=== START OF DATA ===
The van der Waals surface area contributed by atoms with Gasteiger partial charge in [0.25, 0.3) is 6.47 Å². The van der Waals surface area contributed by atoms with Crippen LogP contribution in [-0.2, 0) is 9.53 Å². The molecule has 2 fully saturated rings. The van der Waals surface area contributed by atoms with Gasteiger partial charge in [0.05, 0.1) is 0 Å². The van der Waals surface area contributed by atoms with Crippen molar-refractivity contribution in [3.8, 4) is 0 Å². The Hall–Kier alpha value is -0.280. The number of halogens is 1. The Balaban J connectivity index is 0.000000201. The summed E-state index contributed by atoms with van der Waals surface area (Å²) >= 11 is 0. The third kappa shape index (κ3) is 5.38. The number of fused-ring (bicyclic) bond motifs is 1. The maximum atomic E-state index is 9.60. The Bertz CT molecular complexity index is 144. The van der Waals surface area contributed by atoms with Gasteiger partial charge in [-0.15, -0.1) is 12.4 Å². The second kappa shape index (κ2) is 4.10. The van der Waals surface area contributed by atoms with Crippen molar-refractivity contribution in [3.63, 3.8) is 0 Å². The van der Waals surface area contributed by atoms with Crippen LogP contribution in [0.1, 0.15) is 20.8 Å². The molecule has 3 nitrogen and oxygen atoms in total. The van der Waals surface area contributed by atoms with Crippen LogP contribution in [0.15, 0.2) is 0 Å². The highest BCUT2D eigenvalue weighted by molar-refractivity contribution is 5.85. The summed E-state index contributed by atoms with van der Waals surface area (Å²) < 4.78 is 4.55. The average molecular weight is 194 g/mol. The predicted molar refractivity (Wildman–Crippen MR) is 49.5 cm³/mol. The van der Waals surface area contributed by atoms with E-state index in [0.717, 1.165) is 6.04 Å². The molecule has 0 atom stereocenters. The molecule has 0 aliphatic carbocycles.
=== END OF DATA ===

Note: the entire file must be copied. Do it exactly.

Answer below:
The van der Waals surface area contributed by atoms with Gasteiger partial charge in [0.25, 0.3) is 6.47 Å². The van der Waals surface area contributed by atoms with Crippen LogP contribution in [-0.2, 0) is 9.53 Å². The molecule has 2 fully saturated rings. The van der Waals surface area contributed by atoms with Gasteiger partial charge in [0.05, 0.1) is 0 Å². The van der Waals surface area contributed by atoms with Crippen molar-refractivity contribution in [3.8, 4) is 0 Å². The Hall–Kier alpha value is -0.280. The number of halogens is 1. The Balaban J connectivity index is 0.000000201. The summed E-state index contributed by atoms with van der Waals surface area (Å²) >= 11 is 0. The third kappa shape index (κ3) is 5.38. The number of fused-ring (bicyclic) bond motifs is 1. The maximum atomic E-state index is 9.60. The Bertz CT molecular complexity index is 144. The van der Waals surface area contributed by atoms with Gasteiger partial charge in [-0.15, -0.1) is 12.4 Å². The second kappa shape index (κ2) is 4.10. The van der Waals surface area contributed by atoms with Crippen molar-refractivity contribution in [3.63, 3.8) is 0 Å². The van der Waals surface area contributed by atoms with Crippen LogP contribution in [0.1, 0.15) is 20.8 Å². The molecule has 3 nitrogen and oxygen atoms in total. The van der Waals surface area contributed by atoms with Crippen LogP contribution in [0.15, 0.2) is 0 Å². The highest BCUT2D eigenvalue weighted by molar-refractivity contribution is 5.85. The summed E-state index contributed by atoms with van der Waals surface area (Å²) < 4.78 is 4.55. The average molecular weight is 194 g/mol. The predicted molar refractivity (Wildman–Crippen MR) is 49.5 cm³/mol. The van der Waals surface area contributed by atoms with E-state index in [0.717, 1.165) is 6.04 Å². The molecule has 0 atom stereocenters. The molecule has 0 aliphatic carbocycles.